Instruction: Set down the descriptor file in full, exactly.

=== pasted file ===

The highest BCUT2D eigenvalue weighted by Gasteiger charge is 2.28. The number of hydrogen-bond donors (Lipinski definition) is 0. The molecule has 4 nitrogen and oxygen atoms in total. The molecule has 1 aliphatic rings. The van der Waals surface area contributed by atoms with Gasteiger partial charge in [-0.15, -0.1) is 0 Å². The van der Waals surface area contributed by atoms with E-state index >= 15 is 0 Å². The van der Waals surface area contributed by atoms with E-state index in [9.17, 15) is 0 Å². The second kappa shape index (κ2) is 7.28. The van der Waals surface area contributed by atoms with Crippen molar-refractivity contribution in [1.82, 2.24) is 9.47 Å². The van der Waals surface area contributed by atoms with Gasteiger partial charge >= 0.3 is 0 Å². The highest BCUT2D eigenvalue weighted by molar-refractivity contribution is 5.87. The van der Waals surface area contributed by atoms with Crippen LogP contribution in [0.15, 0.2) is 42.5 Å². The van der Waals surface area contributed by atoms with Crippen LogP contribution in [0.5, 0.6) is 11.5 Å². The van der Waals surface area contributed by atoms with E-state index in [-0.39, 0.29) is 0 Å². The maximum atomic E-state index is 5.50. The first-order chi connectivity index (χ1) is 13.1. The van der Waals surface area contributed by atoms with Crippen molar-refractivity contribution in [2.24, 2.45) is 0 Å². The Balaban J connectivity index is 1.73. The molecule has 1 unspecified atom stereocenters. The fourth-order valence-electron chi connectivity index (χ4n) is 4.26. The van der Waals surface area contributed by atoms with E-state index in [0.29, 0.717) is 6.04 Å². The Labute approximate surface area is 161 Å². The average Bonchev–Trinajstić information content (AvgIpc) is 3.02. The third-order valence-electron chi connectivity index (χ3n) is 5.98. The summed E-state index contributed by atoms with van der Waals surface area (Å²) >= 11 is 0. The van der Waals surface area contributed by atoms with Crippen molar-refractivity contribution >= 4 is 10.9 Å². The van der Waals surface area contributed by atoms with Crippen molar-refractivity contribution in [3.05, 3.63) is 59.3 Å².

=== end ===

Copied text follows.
The highest BCUT2D eigenvalue weighted by Gasteiger charge is 2.28. The number of hydrogen-bond donors (Lipinski definition) is 0. The molecule has 4 nitrogen and oxygen atoms in total. The molecule has 1 aliphatic rings. The van der Waals surface area contributed by atoms with Gasteiger partial charge in [-0.15, -0.1) is 0 Å². The van der Waals surface area contributed by atoms with E-state index >= 15 is 0 Å². The van der Waals surface area contributed by atoms with E-state index in [9.17, 15) is 0 Å². The second kappa shape index (κ2) is 7.28. The van der Waals surface area contributed by atoms with Crippen molar-refractivity contribution in [1.82, 2.24) is 9.47 Å². The van der Waals surface area contributed by atoms with Gasteiger partial charge >= 0.3 is 0 Å². The highest BCUT2D eigenvalue weighted by molar-refractivity contribution is 5.87. The van der Waals surface area contributed by atoms with Crippen LogP contribution in [0.15, 0.2) is 42.5 Å². The van der Waals surface area contributed by atoms with Crippen LogP contribution in [0.5, 0.6) is 11.5 Å². The van der Waals surface area contributed by atoms with E-state index in [-0.39, 0.29) is 0 Å². The maximum atomic E-state index is 5.50. The first-order chi connectivity index (χ1) is 13.1. The van der Waals surface area contributed by atoms with Crippen molar-refractivity contribution in [2.24, 2.45) is 0 Å². The Balaban J connectivity index is 1.73. The molecule has 1 unspecified atom stereocenters. The fourth-order valence-electron chi connectivity index (χ4n) is 4.26. The van der Waals surface area contributed by atoms with E-state index in [0.29, 0.717) is 6.04 Å². The Labute approximate surface area is 161 Å². The average Bonchev–Trinajstić information content (AvgIpc) is 3.02. The third-order valence-electron chi connectivity index (χ3n) is 5.98. The summed E-state index contributed by atoms with van der Waals surface area (Å²) >= 11 is 0. The van der Waals surface area contributed by atoms with Crippen molar-refractivity contribution >= 4 is 10.9 Å². The van der Waals surface area contributed by atoms with Crippen molar-refractivity contribution in [3.05, 3.63) is 59.3 Å².